Washington, Jan. 2: With final touches being given to Prime Minister Atal Bihari Vajpayee’s journey to an Islamabad under a protective siege, President George W. Bush yesterday expressed strong confidence in the security in Pakistan.
Bush told reporters after a New Year’s Day quail hunt with his father in his home state of Texas that he had spoken to General Pervez Musharraf “and he sounded very confident that his security forces would be able to deal with the threat”.
Referring directly to the Saarc summit and meetings on the margins of the summit, Bush said: “We are hopeful that the Indians and the Pakistanis in upcoming meetings will be able to begin a dialogue on a variety of issues. It looks like they’re making progress toward reconciling differences.
“Slowly but surely, positive things are taking place, and I commend the leaders of both countries for taking steps toward a peaceful reconciliation of major issues that have divided them.”
Coinciding with the final preparations for the Saarc summit, secretary of state Colin Powell wrote in Foreign Affairs magazine this week that the US has “been trying to turn our parallel improvement of relations with India and Pakistan into a triangle of conflict resolution. We do not impose ourselves as a mediator. But we do try to use the trust we have established with both sides to urge them toward conciliation by peaceful means”.
Powell said “what the US has done in South Asia is an example of turning adversity into opportunity”.
Describing Musharraf as a “stand-up guy” when it comes to dealing with terrorists, Bush appeared to give a longer rope to Pakistan on its nuclear programme than non-proliferation officials in his administration have been willing to do since allegations in recent weeks that nuclear technology from Islamabad had been sold to Tehran.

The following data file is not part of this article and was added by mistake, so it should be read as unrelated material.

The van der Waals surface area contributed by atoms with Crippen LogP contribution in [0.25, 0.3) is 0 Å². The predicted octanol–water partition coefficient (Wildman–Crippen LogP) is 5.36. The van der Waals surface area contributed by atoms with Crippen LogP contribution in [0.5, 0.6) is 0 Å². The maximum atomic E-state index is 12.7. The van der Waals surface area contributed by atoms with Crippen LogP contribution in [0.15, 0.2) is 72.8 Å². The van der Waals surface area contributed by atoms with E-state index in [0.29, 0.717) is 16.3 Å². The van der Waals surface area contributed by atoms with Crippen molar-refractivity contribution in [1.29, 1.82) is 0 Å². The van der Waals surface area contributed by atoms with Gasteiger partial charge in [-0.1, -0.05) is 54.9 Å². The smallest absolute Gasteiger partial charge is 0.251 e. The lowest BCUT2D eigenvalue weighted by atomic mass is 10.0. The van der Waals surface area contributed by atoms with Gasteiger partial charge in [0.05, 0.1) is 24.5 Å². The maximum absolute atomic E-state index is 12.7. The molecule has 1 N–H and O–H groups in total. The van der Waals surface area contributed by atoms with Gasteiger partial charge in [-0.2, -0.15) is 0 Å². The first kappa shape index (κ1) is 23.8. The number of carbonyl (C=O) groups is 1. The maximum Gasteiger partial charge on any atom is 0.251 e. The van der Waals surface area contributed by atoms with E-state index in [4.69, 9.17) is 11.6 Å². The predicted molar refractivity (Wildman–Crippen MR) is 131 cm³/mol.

“They are secure,” Bush said of Pakistan’s nuclear assets. He equated Pakistan’s nuclear weapons programme with that of India by adding that “it is also important that India, as well, have a secure nuclear weapons programme”.
The comments by Bush are in line with suggestions doing the diplomatic rounds here that the idea of a nuclear weapons free zone in South Asia should be revived so that the bomb-making programmes of both India and Pakistan could be rolled back and eliminated.
The comments also indicate that following two attempts on Musharraf’s life, Washington may be willing to ease the pressure on Musharraf on proliferation, at least temporarily.
Answering questions from reporters about the recent attempts on Musharraf’s life, Bush said: “Obviously terrorists are after him...I told him how much I was hopeful that he continued to join us in the war on terror.”
Bush repeated his praise of Musharraf as “a friend of the US...We are making progress against the al Qaida because of his cooperation”.
Worries within the administration that Musharraf was not doing enough in this regard resonated when the President said “we need to do more, particularly on the Pakistan-Afghan border. He (Musharraf) sounded confident, and therefore I feel confident about his security situation”.
Indian intelligence and security officials are understood to have compared notes with their US counterparts on the security threat on the ground in Islamabad, ahead of Vajpayee’s trip.
The Americans, with their high-tech superiority, have as big a handle as possible on security in Islamabad, but in deference to Pakistani sensitivities on sovereignty, this is seldom acknowledged.
The Americans, it is learnt, have provided Indians details of President Bill Clinton’s highly protected whistle-stop trip to Islamabad, when the presidential aircraft, Air Force One, was used as a decoy before Clinton landed in Pakistan.
Clinton stayed in Islamabad only for a few hours, and according to one senior Indian intelligence official, there is a fallback plan for Vajpayee to cut short his stay in Pakistan and confine it to the Saarc summit, if the security threats escalate into the red zone.